Science Education at the Crossroads 2017
San Antonio, Texas
April 25-26, 2017
Proposal deadline: September 30, 2016
Acceptances (no later than): October 30, 2016
Final Revisions for Proceedings due: March 25, 2016
Crossroads begins: April 25, 2017
(between other meetings hosted in San Antonio)
Submit papers to: email@example.com
Focus for 2017:
Ambitious Science Teacher Preparation
Situated as it is between two international educational research conferences, Crossroads is somewhat of a bridge between worlds. Similarly, preparing and supporting science teachers positions the university science educators as the bridge between theory and practice, between ambitions and realities. Maybe you’re on a shaky footbridge across a deep chasm. Or you feel as if you’re frantically shuttling back and forth on a viaduct separating the sanctity of an academic campus and the dynamic world of secondary science teaching. Perhaps there are viaducts that need to be built. Or a “bridge over troubled water” or poem such as Whitman’s Leaves of Grass:
I am curious to know where my feet stand—and what this is flooding me, childhood or manhood—and the hunger that crosses the bridge between.
We encourage you to let the creative juices flow as you consider infusing a bridge or similar crossing metaphor into your Vexation and Venture.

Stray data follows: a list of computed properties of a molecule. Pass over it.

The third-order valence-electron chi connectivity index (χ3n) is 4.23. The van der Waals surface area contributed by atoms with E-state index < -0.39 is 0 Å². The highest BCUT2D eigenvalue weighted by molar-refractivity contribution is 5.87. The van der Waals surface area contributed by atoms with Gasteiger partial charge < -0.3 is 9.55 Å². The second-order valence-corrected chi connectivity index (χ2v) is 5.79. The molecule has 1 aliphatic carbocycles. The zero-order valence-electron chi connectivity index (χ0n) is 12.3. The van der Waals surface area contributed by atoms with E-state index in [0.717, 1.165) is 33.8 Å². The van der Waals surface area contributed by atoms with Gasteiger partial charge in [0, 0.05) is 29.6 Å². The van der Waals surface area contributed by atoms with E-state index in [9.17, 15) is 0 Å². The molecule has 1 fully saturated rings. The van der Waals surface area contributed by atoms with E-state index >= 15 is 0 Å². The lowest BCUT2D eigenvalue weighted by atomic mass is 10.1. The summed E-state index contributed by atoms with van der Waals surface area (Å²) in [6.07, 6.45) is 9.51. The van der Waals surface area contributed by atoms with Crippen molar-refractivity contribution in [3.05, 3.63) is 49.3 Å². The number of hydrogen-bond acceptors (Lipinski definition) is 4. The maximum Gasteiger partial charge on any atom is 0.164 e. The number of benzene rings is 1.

Using the bridge metaphor, the theme of the 2017 Crossroads conference is a call to examine the various issues regarding preparing science teachers to engage in an ambitious vision of teaching and learning in diverse K-12 classrooms. This theme asks us to consider our simultaneous roles as researchers and teacher educators. Standing on the bridge between research and pedagogy allows us to see problems of practice that may be invisible to others. We name four such problems here. First, there is little consensus about a vision and language that describe desirable science teaching. Therefore, teacher educators do not have ways to talk across programs about preparation for diverse classrooms. Second, ambitious forms of instruction require teacher educators to reimagine the practices and pedagogy they employ when working with preservice teachers across institutional and local contexts. The reimagining of new practices and pedagogies of teacher preparation call for robust theories of learning that guide teacher educators’ pedagogical decisions. It also calls for reframing clinical experiences at schools in relation to the pedagogical activities at the university. Third, remaking teacher preparation around ambitious forms of teaching require resources and tools that teacher educators leverage to create learning opportunities for preservice teachers. Fourth, teacher educators need to reimagine the evidence they need to collect to make claims about the learning of teachers and K-12 students. In other words, unless we can identify innovative methodologies and compelling evidence then the current push to advance the quality of science teacher preparation will suffer from an inadequate empirical base.
The Call for Proposals:
Science Education at the Crossroads is a working conference designed to explicitly address problems and pursuits in the field of science education. Rather than having people share work they have finished, presenters at Crossroads describe their sources of concern and their own efforts to resolve those within their practices. Each attendee of the Crossroads Conference is a presenter/participant during the Incubator sessions, which are in turn based upon a Vexation and Venture format.